Breast Reconstruction After A Mastectomy

If you’ve been diagnosed with breast cancer and you require a mastectomy, you will also need to consider whether you would like to have breast reconstruction. If you feel there is too much going on at this stage and you already have a lot to cope with – you do have options. You can have delayed reconstruction surgery, which means you don’t have to worry about making a decision at this stage of your treatment.

Whatever route you choose to go down – delayed or immediate reconstruction surgery, you do have to make an informed decision. Look into your options before you make any decisions. There are advantages and disadvantages of both methods:

Immediate Reconstruction


• Easier psychological adjustment

• Possibility of fewer operations and less anesthetics

• Your new breast may look better as your surgeon will be able to make use of your existing breast skin

• Possibility of less scaring on the reconstructed breast and better aesthetic results


• Could affect your treatment path if something was to go wrong with the surgery. Most chemo works best if started within 6 weeks of your cancer surgery

• If you require radiotherapy after the operation it may damage the reconstruction

Delayed Reconstruction


• More time to make your decision

• Less complex surgery

• Post op complications shouldn’t affect your treatment as it should all be completed by now

• Decreased length of operation and recovery


• Longer period of time without your breast

• Another operation to recover from after all your treatments are over

• Results could be less aesthetically pleasing

In the first instance you will need to discuss what option is best for you with your doctor. Unfortunately you may not have a choice, this will depend on your treatments and your doctor will advise what is best for your particular set of circumstances, taking into account your stage of breast cancer.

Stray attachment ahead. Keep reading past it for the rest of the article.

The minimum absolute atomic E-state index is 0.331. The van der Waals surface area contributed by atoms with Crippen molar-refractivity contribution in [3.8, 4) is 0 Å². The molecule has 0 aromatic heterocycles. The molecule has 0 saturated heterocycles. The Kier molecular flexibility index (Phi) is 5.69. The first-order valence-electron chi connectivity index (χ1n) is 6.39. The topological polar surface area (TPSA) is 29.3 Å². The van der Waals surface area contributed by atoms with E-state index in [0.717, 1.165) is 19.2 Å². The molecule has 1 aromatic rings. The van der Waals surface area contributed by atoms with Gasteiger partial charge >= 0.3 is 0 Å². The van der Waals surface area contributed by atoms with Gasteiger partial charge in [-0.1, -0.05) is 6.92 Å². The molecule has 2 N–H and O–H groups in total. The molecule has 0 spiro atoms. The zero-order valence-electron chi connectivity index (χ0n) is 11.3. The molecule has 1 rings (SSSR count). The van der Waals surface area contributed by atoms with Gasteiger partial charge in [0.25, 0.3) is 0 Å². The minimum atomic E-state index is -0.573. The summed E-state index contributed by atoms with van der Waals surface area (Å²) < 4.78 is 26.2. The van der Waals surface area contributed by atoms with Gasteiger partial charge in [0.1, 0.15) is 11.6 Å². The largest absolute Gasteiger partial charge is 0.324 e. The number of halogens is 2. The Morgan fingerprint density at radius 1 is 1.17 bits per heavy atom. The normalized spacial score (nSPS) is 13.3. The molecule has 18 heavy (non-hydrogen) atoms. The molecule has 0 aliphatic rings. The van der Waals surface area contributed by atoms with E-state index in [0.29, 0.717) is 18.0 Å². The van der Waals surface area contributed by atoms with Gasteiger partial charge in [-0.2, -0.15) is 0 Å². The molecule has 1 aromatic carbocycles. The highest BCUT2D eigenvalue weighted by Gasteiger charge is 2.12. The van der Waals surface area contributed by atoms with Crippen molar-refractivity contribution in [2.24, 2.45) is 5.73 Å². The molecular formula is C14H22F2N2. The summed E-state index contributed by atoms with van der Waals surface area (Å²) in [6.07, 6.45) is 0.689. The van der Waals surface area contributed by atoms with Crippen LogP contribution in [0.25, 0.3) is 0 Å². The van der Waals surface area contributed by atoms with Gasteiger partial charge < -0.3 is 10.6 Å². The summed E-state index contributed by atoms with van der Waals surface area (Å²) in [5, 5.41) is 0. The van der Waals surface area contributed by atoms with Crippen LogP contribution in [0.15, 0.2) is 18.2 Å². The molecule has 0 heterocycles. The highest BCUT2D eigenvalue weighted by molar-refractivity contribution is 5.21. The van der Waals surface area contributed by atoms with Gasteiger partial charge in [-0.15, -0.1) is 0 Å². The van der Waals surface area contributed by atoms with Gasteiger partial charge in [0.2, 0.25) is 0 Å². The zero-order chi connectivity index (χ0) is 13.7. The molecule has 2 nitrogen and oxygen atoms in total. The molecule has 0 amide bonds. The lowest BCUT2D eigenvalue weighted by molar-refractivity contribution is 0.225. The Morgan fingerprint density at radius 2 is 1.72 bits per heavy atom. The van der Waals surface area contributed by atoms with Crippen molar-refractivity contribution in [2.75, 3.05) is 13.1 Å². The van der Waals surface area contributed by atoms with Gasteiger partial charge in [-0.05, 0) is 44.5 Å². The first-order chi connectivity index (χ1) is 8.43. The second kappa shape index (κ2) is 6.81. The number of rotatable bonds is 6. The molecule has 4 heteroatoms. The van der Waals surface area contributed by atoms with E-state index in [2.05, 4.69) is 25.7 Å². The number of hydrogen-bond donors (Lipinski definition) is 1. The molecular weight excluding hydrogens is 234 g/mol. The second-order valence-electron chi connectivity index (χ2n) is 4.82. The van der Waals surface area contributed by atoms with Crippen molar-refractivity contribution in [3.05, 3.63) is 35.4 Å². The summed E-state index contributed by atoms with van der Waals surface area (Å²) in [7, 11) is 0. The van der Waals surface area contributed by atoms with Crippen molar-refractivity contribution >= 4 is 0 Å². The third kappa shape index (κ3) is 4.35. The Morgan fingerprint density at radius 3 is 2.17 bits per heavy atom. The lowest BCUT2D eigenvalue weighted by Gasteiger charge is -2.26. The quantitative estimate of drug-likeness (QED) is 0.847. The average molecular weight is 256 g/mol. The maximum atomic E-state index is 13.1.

The surgery

The breast reconstruction surgery involves rebuilding the breast to a similar size and shape to your own breast. The nipple and areola can also be added in some cases. However you will need to consider the fact that your new breast will not be identical to the remaining one or your breast that was removed.

There are different options for surgery, which you will need to discuss with your doctor. You may be advised to take a specific method depending on your circumstances. One method is to take away the entire breast and insert an implant under the skin or chest muscle, allowing the remaining skin to stretch over time.

Another method is to remove just the breast tissue, leaving the skin and inserting an implant. An alternative is to use your own living tissue from parts of your own body such as the abdomen, back or chest wall.

In addition to this there is also a method that combines an implant and your own living tissue. You will need to be aware that operations can cause scarring, pain and infections and you may experience a loss of sensation in your breast or nipple.

Whatever route you and your doctor decide to go down, you need to be happy with your decision. So make sure you do plenty of research, listen to what your doctor advises and if possible try and speak to someone who has had a similar surgery.

For many women breast reconstruction plays a major role in their emotional recovery from cancer, so it’s important to make the right decision.